A Look Into this American Staple
The cranberry is a unique fruit. Indigenous to North America, the fruit gets its name from its resemblance to a cranes neck just before it begins to flower. The original “cranberry” was shortened to the familiar cranberry over time.
Our ancestors would have picked the fruit by hand. It wasn’t until 1940’s that farmers discovered the more efficient method of “bog flooding.” Cranberries float in water due to the presence of 4 locules filled with relatively large amounts of air. If a field of ripe cranberries is filled with water, the air pockets will cause the fruit to float on the surface making for easy harvest.
The cranberry is normally processed with added sugars before consumption because of its high acidity and low sugar content, lending a bitter and tart taste. From a health perspective, these qualities are what make fresh cranberries such a smart snack. It’s packed with antioxidants and vitamins without the drawbacks of sugar consumption.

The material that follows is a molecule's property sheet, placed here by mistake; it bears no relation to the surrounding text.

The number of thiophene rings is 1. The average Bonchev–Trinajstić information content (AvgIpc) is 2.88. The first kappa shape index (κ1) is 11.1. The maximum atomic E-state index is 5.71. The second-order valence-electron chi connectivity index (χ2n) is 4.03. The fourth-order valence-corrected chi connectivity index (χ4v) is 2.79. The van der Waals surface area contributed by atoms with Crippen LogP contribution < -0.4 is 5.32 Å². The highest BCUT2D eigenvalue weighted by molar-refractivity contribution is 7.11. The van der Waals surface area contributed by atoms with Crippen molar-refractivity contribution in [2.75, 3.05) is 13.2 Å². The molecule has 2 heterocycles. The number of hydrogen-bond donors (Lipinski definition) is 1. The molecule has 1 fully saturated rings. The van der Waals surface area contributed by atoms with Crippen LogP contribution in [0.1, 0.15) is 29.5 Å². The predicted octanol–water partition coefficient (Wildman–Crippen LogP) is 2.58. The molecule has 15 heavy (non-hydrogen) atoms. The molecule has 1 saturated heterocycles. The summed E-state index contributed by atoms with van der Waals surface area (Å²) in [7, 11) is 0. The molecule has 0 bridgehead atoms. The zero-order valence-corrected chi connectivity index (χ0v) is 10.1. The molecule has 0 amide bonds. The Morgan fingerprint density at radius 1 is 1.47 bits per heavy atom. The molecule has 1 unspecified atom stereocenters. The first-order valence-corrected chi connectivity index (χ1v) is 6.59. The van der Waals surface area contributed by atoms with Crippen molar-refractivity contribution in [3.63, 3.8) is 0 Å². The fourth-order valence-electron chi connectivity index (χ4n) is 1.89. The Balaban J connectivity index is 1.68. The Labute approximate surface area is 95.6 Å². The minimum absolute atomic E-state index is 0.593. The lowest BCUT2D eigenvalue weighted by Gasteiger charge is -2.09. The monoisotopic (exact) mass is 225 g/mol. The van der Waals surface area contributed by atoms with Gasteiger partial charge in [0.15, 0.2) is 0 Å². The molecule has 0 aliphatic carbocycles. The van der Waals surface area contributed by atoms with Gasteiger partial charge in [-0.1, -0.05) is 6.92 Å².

Physicians have recognized the infection-fighting power of cranberries for years. One of the active ingredients, called proanthocyanidins or PACs, interferes with bacteria’s ability to adhere to the lining of the bladder. That’s what makes it such an effective method for UTI prevention.
New research suggests that polyphenols, including those found in cranberries, may contribute to reducing the risk of cardiovascular disease by inhibiting platelet aggregation, reducing blood pressure, and via other anti-inflammatory mechanisms. Heart disease is the number-one cause of death in America with over 600,000 cases reported each year. Anything to lower that number should be considered.
So on this Thanksgiving, instead of going for the jam or the juice, try the real deal instead. Your heart might thank you. Or grab a juice with no added sugars like Natalie’s Orange Cranberry healthy-tasty mix.